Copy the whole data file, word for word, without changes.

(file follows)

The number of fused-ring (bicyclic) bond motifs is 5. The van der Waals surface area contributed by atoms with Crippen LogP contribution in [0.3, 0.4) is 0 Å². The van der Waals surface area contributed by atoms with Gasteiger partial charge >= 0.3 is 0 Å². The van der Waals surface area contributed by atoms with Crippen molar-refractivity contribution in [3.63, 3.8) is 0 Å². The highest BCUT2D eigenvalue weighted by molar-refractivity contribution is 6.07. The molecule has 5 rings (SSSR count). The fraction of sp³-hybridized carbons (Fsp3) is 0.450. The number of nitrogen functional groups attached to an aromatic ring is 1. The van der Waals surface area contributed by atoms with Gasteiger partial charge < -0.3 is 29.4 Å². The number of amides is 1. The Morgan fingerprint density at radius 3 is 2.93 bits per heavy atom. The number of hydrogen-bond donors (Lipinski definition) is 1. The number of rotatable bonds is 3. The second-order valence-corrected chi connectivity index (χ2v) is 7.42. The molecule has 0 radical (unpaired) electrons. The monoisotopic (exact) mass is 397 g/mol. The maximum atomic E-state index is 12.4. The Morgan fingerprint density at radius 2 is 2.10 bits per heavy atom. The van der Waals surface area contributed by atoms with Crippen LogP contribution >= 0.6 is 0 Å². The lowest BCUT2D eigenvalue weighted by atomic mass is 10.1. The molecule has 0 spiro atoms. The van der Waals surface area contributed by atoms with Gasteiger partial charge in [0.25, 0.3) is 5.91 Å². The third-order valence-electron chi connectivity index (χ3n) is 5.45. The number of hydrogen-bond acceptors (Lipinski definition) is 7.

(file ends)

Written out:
The number of fused-ring (bicyclic) bond motifs is 5. The van der Waals surface area contributed by atoms with Crippen LogP contribution in [0.3, 0.4) is 0 Å². The van der Waals surface area contributed by atoms with Gasteiger partial charge >= 0.3 is 0 Å². The van der Waals surface area contributed by atoms with Crippen molar-refractivity contribution in [3.63, 3.8) is 0 Å². The highest BCUT2D eigenvalue weighted by molar-refractivity contribution is 6.07. The molecule has 5 rings (SSSR count). The fraction of sp³-hybridized carbons (Fsp3) is 0.450. The number of nitrogen functional groups attached to an aromatic ring is 1. The van der Waals surface area contributed by atoms with Gasteiger partial charge < -0.3 is 29.4 Å². The number of amides is 1. The Morgan fingerprint density at radius 3 is 2.93 bits per heavy atom. The number of hydrogen-bond donors (Lipinski definition) is 1. The number of rotatable bonds is 3. The second-order valence-corrected chi connectivity index (χ2v) is 7.42. The molecule has 0 radical (unpaired) electrons. The monoisotopic (exact) mass is 397 g/mol. The maximum atomic E-state index is 12.4. The Morgan fingerprint density at radius 2 is 2.10 bits per heavy atom. The van der Waals surface area contributed by atoms with Crippen LogP contribution >= 0.6 is 0 Å². The lowest BCUT2D eigenvalue weighted by atomic mass is 10.1. The molecule has 0 spiro atoms. The van der Waals surface area contributed by atoms with Gasteiger partial charge in [0.25, 0.3) is 5.91 Å². The third-order valence-electron chi connectivity index (χ3n) is 5.45. The number of hydrogen-bond acceptors (Lipinski definition) is 7.